Thin Water Snapper Fishing – Snapper from the Shore
by Johnny Groome
Have you ever asked yourself that age-old question “What is the meaning of life?” Well, it’s simple really. Keep yourself warm and find yourself enough to eat in order to be able to collect as many of the best memories you can. Always bear in mind one simple rule – be fair to others. Here is the story of fishing for Thin Water Snapper.
Without memory, you have no joy, no sorrow – nothing. Memory is, therefore, the very essence of life, the single most important thing you possess, the most important thing you need to get right.
Our lives should be dedicated to perfecting our memories. Something, which cannot be done in hindsight, however, for no-one, can change the past so these memories have to be guided and manipulated before they eventuate. We all know this phenomenon as planning! Planning is the true gateway to the very meaning of life.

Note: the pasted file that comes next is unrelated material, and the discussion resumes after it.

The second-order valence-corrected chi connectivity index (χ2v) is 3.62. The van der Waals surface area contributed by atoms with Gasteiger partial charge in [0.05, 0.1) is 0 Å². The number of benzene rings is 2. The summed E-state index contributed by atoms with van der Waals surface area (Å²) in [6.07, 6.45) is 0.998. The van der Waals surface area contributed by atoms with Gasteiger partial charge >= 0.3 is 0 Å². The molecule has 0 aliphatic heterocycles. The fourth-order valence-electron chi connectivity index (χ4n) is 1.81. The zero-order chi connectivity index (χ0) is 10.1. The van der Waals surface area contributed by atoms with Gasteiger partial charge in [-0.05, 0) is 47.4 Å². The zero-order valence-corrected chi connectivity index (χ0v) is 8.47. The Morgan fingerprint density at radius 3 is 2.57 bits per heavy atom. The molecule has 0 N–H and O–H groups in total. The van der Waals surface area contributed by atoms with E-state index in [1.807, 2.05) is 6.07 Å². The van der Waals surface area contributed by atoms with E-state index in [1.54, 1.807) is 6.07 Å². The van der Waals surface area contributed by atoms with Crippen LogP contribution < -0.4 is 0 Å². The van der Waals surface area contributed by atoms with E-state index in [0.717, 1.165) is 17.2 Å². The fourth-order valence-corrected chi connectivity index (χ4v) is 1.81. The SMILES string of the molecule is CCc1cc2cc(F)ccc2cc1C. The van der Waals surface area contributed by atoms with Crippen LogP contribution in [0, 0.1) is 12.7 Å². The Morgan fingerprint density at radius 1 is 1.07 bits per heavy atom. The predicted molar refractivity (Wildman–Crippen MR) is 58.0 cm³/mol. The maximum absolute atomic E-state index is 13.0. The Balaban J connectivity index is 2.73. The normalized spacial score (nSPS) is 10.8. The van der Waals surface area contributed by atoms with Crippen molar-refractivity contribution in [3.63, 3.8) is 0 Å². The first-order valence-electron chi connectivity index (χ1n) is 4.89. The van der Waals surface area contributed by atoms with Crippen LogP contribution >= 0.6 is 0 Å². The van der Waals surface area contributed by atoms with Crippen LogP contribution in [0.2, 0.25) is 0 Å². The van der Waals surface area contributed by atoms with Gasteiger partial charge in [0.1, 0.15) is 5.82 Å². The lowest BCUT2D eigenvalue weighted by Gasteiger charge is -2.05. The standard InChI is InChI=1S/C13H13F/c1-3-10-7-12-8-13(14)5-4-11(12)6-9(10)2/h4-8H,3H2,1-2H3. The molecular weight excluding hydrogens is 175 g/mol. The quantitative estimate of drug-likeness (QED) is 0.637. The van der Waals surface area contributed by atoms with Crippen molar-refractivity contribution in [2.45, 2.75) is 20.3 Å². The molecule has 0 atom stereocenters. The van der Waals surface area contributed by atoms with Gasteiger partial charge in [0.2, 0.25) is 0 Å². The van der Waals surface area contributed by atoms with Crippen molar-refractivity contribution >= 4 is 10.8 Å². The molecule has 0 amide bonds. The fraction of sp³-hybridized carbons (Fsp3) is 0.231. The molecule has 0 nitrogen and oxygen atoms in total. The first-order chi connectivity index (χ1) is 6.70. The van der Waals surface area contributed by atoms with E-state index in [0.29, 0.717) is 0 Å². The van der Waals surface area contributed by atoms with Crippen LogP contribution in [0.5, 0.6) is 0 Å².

Being vastly irresponsible by taking on an almost life and death attitude towards angling, my plans have a very pronounced penchant for things associated in or around water – both fresh and salt. Right from a very early age this has been the case and has been a major driving force in my life. Hopefully, this will continue to be so for a long time to come.
My first real attempt to catch a snapper was on my second visit to Clova Bay, nestled within the complexities of the outer Marlborough Sounds.
My first visit was such a farce it’s not worth mentioning, but the second time around I was very successful, both in terms of fish caught and joy experienced – even given the somewhat painful introduction.